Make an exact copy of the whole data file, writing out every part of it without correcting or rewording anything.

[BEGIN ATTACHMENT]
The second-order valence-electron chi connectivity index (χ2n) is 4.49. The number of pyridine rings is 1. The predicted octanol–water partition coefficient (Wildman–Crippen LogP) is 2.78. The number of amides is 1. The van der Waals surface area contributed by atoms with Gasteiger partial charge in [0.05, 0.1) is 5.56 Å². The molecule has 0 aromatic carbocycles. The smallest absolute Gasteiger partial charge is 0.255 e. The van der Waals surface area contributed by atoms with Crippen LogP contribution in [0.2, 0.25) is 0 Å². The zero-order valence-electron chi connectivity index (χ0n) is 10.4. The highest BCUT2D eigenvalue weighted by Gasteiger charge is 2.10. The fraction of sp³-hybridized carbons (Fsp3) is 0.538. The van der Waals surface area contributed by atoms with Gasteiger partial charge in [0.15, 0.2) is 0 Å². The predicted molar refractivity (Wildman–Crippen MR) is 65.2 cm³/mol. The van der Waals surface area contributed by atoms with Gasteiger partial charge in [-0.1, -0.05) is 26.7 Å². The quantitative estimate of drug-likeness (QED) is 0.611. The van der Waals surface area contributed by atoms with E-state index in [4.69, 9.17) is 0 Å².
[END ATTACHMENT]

The second-order valence-electron chi connectivity index (χ2n) is 4.49. The number of pyridine rings is 1. The predicted octanol–water partition coefficient (Wildman–Crippen LogP) is 2.78. The number of amides is 1. The van der Waals surface area contributed by atoms with Gasteiger partial charge in [0.05, 0.1) is 5.56 Å². The molecule has 0 aromatic carbocycles. The smallest absolute Gasteiger partial charge is 0.255 e. The van der Waals surface area contributed by atoms with Crippen LogP contribution in [0.2, 0.25) is 0 Å². The zero-order valence-electron chi connectivity index (χ0n) is 10.4. The highest BCUT2D eigenvalue weighted by Gasteiger charge is 2.10. The fraction of sp³-hybridized carbons (Fsp3) is 0.538. The van der Waals surface area contributed by atoms with Gasteiger partial charge in [0.15, 0.2) is 0 Å². The predicted molar refractivity (Wildman–Crippen MR) is 65.2 cm³/mol. The van der Waals surface area contributed by atoms with Gasteiger partial charge in [-0.1, -0.05) is 26.7 Å². The quantitative estimate of drug-likeness (QED) is 0.611. The van der Waals surface area contributed by atoms with E-state index in [4.69, 9.17) is 0 Å².